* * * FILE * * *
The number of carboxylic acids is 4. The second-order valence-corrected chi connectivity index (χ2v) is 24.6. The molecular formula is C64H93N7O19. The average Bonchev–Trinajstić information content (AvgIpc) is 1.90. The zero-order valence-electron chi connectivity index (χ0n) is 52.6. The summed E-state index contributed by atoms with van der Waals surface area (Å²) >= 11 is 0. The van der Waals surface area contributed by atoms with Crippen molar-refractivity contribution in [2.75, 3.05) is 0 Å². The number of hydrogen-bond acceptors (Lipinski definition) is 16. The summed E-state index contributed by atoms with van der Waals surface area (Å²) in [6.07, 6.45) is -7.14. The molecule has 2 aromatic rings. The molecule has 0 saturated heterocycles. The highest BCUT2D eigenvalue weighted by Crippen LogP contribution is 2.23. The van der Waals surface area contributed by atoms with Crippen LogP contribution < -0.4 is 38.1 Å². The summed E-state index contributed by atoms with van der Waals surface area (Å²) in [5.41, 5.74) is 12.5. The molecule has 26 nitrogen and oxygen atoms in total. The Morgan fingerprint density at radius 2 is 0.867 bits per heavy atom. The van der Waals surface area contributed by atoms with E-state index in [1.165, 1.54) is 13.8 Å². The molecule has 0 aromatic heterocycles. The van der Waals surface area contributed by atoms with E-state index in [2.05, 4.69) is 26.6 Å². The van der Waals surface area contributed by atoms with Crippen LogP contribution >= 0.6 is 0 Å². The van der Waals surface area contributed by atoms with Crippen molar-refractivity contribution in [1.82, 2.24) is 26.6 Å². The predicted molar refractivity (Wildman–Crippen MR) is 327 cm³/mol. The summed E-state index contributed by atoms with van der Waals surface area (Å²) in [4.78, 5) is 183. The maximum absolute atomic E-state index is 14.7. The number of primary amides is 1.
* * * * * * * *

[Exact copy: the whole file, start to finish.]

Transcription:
The number of carboxylic acids is 4. The second-order valence-corrected chi connectivity index (χ2v) is 24.6. The molecular formula is C64H93N7O19. The average Bonchev–Trinajstić information content (AvgIpc) is 1.90. The zero-order valence-electron chi connectivity index (χ0n) is 52.6. The summed E-state index contributed by atoms with van der Waals surface area (Å²) >= 11 is 0. The van der Waals surface area contributed by atoms with Crippen molar-refractivity contribution in [2.75, 3.05) is 0 Å². The number of hydrogen-bond acceptors (Lipinski definition) is 16. The summed E-state index contributed by atoms with van der Waals surface area (Å²) in [6.07, 6.45) is -7.14. The molecule has 2 aromatic rings. The molecule has 0 saturated heterocycles. The highest BCUT2D eigenvalue weighted by Crippen LogP contribution is 2.23. The van der Waals surface area contributed by atoms with Crippen LogP contribution < -0.4 is 38.1 Å². The summed E-state index contributed by atoms with van der Waals surface area (Å²) in [5.41, 5.74) is 12.5. The molecule has 26 nitrogen and oxygen atoms in total. The Morgan fingerprint density at radius 2 is 0.867 bits per heavy atom. The van der Waals surface area contributed by atoms with E-state index in [1.165, 1.54) is 13.8 Å². The molecule has 0 aromatic heterocycles. The van der Waals surface area contributed by atoms with E-state index in [2.05, 4.69) is 26.6 Å². The van der Waals surface area contributed by atoms with Crippen LogP contribution >= 0.6 is 0 Å². The van der Waals surface area contributed by atoms with Crippen molar-refractivity contribution in [1.82, 2.24) is 26.6 Å². The predicted molar refractivity (Wildman–Crippen MR) is 327 cm³/mol. The summed E-state index contributed by atoms with van der Waals surface area (Å²) in [4.78, 5) is 183. The maximum absolute atomic E-state index is 14.7. The number of primary amides is 1.